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Cohen, Ford and the 1-2-3 Torture Test

May 12, 2009

At the end of the day, evaluating the Bush administration's program of so-called enhanced interrogation techniques is like a three-part exam. Was it legal? Was it moral? Was it uniquely effective? If the answer isn't "yes" to each and every one of those three questions, the Bush regime of detainee torture cannot be justified. Sadly for its defenders, this test isn't graded on a curve and there is no partial credit. And that, in a nutshell, explains why the policy and its confused apologists like Richard Cohen and Harold Ford get an F in War Crimes 101.
For his part, Vice President Cheney unsurprisingly has focused only on the efficacy of the administration interrogation practices, claiming still-classified CIA documents will vindicate his assessment that waterboarding terror suspects helped prevent possible attacks. While the consensus opinion disputes that claim, the imminent release of a 2004 CIA inspector general's report could prove the smoking gun. In a declassified summary, Steven G. Bradbury, then the Justice Department's principal deputy assistant attorney general, acknowledged in May 2005:

"It is difficult to quantify with confidence and precision the effectiveness of the program...As the IG Report notes, it is difficult to determine conclusively whether interrogations provided information critical to interdicting specific imminent attacks. And because the CIA has used enhanced techniques sparingly, 'there is limited data on which to assess their individual effectiveness.'"

But for former Democratic Congressman Harold Ford, the legality, morality and effectiveness of brutal interrogation tactics are of little consequence. Appearing on MSNC Monday, Ford made clear that for him at least, the real gave way to the hypothetical and the actual to the possible when it came to Guantanamo:

"You have to remember when this was occurring. This is 2002, 2003. The country was in a different place, in a different space. And if you were to say to me, as an American, put aside my partisanship, that we have an opportunity to gain information that would prevent the destruction of an American city, to prevent killings in American cities, and we have to use certain techniques, I'm one of those Americans that would have voted a certain way, Chris. And that polling said it might have been torture, but I'm not as outraged."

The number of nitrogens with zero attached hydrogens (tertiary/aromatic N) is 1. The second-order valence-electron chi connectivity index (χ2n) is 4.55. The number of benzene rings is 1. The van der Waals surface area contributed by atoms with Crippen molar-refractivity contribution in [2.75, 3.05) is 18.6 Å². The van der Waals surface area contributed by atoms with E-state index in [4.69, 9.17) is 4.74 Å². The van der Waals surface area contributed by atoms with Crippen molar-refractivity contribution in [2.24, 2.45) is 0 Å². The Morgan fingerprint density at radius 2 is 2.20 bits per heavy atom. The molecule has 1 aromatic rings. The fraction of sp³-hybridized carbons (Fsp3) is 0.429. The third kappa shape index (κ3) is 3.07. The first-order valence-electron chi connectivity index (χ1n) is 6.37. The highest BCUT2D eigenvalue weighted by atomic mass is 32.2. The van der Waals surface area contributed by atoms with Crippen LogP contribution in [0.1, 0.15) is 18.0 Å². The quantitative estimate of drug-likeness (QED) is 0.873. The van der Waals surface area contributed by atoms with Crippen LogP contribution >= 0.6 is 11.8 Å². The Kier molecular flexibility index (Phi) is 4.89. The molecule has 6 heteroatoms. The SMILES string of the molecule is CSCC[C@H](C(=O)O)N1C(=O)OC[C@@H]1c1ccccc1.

Almost on cue, Washington Post columnist Richard Cohen produced a similarly confused defense of the indefensible. In a fit of speculation titled, "What If Cheney's Right?" Cohen fretted, "I have to wonder whether what he is saying now is the truth -- i.e., torture works." Accepting Cheney's premise that the torture debate "inescapably" is " about life and death -- not ideology, but people hurling themselves from the burning World Trade Center," Cohen reveals his epic failure to grasp the fundamental issue:

"In effect, Cheney poses a hard, hard question: Is it more immoral to torture than it is to fail to prevent the deaths of thousands?"

But as President Obama has repeatedly suggested, there should be no presumption that the morality and efficacy of American interrogation tactics must inevitably be opposites. And then there is the small question of American and international law. (Or as candidate George W. Bush put it in 2000, "In my administration, we will ask not only what is legal but what is right.") The Geneva Convention and the later Convention Against Torture signed by Ronald Reagan not only require that the U.S. prosecute those who perpetrated acts of torture, but clearly state that "an order from a superior officer or a public authority may not be invoked as a justification of torture." To pretend otherwise is to claim, as White House counsel Alberto Gonzales did in a January 25, 2002 memo, that the Geneva Conventions had been rendered "quaint."
In his column, Richard Cohen concluded about the utility of torture, "If even a stopped clock is right twice a day, this could be Cheney's time." Alas, for Dick Cheney, Richard Cohen and Harold Ford alike, their arguments don't stand the tests of time or credulity. Figuring that out is as easy as 1-2-3.


Jon Perr
Jon Perr is a technology marketing consultant and product strategist who writes about American politics and public policy.

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